The ant Formica exsecta has two types of colonies that exist in sympatry but usually as separate subpopulations: colonies with simple social organization and single queens (M type) or colonial networks with multiple queens (P type). We used both nuclear (DNA microsatellites) and mitochondrial markers to study the transition between the social types, and the contribution of males and females in gene flow within and between the types. Our results showed that the social types had different spatial genetic structures. The M subpopulations formed a fairly uniform population, whereas the P subpopulations were, on average, more differentiated from each other than from the nearby M subpopulations and could have been locally established from the M-type colonies, followed by philopatric behavior and restricted emigration of females. Thus, the relationship between the two social types resembles that of source (M type) and sink (P type) populations. The comparison of mitochondrial (ΦST) and nuclear (FST) differentiation indicates that the dispersal rate of males is four to five times larger than that of females both among the P-type subpopulations and between the social types. Our results suggest that evolution toward complex social organization can have an important effect on genetic population structure through changes in dispersal behavior associated with different sociogenetic organizations.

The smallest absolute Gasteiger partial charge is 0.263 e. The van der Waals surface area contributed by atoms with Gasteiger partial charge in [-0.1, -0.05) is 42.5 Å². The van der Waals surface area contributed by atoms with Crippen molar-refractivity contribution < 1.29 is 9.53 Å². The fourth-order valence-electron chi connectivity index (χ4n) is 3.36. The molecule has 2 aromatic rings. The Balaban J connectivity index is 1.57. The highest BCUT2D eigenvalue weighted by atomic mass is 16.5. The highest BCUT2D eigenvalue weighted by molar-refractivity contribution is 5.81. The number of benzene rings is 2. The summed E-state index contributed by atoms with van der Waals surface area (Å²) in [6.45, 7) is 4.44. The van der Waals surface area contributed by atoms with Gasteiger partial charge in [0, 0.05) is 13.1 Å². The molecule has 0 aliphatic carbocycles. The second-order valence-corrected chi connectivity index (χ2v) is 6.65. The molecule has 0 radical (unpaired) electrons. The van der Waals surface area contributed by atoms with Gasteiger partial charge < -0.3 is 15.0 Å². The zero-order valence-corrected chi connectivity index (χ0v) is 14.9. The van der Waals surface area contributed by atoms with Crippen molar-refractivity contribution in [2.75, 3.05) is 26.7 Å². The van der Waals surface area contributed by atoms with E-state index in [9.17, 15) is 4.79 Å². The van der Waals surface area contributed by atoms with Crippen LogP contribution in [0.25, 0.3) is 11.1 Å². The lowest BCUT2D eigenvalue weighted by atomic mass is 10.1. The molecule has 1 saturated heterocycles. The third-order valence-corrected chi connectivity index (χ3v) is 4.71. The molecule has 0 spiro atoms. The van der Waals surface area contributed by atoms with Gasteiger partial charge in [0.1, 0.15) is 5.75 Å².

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Vol. 58 • No. 11